Okay. Let’s say you are a precocious cinephile under the age of 17. You’re too intelligent to watch Disney or American Pie all the time. What are some great films that you can watch without being exposed to anything too sick, perverse or violent at too young an age (provided you don’t want to be exposed to those things).
Truffaut’s 400 Bloods
Renoir’s Grand Illusion and The Rules of the Game
Bergman – but what by Bergman?
Howard Hawks’ Monkey Business, Gentlemen Prefer Blondes, and Only Angels Have Wings
Carl Dreyer’s The Passion of Joan of Arc
Robert Bresson’s Au Hasard Balthasar
The Red Shoes
Solaris, Herzog’s documentaries,
Anything by Jarmusch—in fact, I think that would be an ideal place to start—hip and wry without being glib.
Texas Chainsaw Massacre
Passion of the Christ
Dawn of the Dead
Man Bites Dog
Ichi the Killer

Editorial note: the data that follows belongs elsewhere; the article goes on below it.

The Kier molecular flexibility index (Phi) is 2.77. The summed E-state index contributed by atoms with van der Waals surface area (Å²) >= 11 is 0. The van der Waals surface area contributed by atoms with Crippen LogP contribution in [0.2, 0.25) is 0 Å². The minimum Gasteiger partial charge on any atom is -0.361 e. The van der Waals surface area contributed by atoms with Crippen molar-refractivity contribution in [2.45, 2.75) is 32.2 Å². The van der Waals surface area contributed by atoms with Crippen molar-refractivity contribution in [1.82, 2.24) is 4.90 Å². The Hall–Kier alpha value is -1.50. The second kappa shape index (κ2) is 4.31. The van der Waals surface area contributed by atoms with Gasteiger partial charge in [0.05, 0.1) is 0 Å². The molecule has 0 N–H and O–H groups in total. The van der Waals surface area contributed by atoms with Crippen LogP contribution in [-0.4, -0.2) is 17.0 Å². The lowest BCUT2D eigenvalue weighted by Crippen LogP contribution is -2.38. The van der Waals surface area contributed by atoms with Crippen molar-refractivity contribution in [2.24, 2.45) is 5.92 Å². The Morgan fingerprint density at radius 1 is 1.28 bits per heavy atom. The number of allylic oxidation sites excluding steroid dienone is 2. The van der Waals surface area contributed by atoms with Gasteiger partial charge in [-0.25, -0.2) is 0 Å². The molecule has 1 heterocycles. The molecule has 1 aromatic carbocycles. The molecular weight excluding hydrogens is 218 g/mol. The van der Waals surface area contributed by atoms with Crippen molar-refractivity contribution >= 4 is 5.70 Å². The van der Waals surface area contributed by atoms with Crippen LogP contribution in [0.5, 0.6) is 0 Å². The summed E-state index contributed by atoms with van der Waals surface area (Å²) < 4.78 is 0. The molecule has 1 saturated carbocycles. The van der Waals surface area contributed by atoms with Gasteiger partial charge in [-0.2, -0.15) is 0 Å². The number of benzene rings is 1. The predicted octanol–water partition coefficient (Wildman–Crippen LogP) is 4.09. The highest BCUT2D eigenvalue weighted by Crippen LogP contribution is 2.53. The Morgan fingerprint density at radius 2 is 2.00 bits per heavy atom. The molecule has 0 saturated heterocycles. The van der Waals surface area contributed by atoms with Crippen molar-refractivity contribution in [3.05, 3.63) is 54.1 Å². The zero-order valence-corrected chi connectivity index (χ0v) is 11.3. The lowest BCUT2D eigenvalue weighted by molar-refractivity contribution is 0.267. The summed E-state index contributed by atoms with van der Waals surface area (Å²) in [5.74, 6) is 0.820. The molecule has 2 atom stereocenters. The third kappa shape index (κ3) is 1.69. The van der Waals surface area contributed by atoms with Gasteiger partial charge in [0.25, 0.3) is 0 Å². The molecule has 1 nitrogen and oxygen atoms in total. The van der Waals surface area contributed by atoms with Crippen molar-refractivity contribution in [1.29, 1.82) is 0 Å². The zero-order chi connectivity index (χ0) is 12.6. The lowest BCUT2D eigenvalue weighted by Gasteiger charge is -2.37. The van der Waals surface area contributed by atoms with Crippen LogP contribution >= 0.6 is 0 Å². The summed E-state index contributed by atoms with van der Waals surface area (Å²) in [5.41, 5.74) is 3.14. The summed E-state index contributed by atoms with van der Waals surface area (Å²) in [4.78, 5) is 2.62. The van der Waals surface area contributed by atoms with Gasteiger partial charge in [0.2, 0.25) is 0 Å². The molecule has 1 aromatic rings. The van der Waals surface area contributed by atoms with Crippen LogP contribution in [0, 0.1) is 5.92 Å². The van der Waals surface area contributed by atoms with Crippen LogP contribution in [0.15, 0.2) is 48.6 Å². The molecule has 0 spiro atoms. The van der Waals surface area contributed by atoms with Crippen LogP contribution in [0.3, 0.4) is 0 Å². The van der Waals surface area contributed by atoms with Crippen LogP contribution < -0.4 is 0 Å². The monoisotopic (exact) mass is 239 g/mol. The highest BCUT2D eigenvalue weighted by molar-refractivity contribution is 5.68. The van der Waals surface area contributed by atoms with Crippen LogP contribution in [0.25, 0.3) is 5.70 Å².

Nate, be serious.
Anything pre-1970s is easily clean. Thema may not be (e.g. Bergman), but there’s nothing show (as there is in American cinema post-1970), only hited at.
Rebel Without a Cause – every teenager should identify somewhat with James Dean – he’s the lad!
Anything by Kubrick, like Jarmusch mentioned above.
For Bergman, I’d pick Fanny & Alexander (theatrical version), because it takes the story in its second half esp., from the young boy’s perspective.
Casablanca, although most any interested kid would have probably seen it already. Also, Bogie’s Maltese Falcon. Basically any Bogart movie.
World of Henry Orient – just for the sake of being a bit lighter and for those wonderful two girls.
Anything by Billy Wilder: Some Like it Hot, The Apartment, Sunset Boulevard – saw these all as a kid myself and loved them.
Fellini’s 8 1/2 for the more adventuresome.
Carol Reed’s Third Man and Odd Man Out – both are must sees.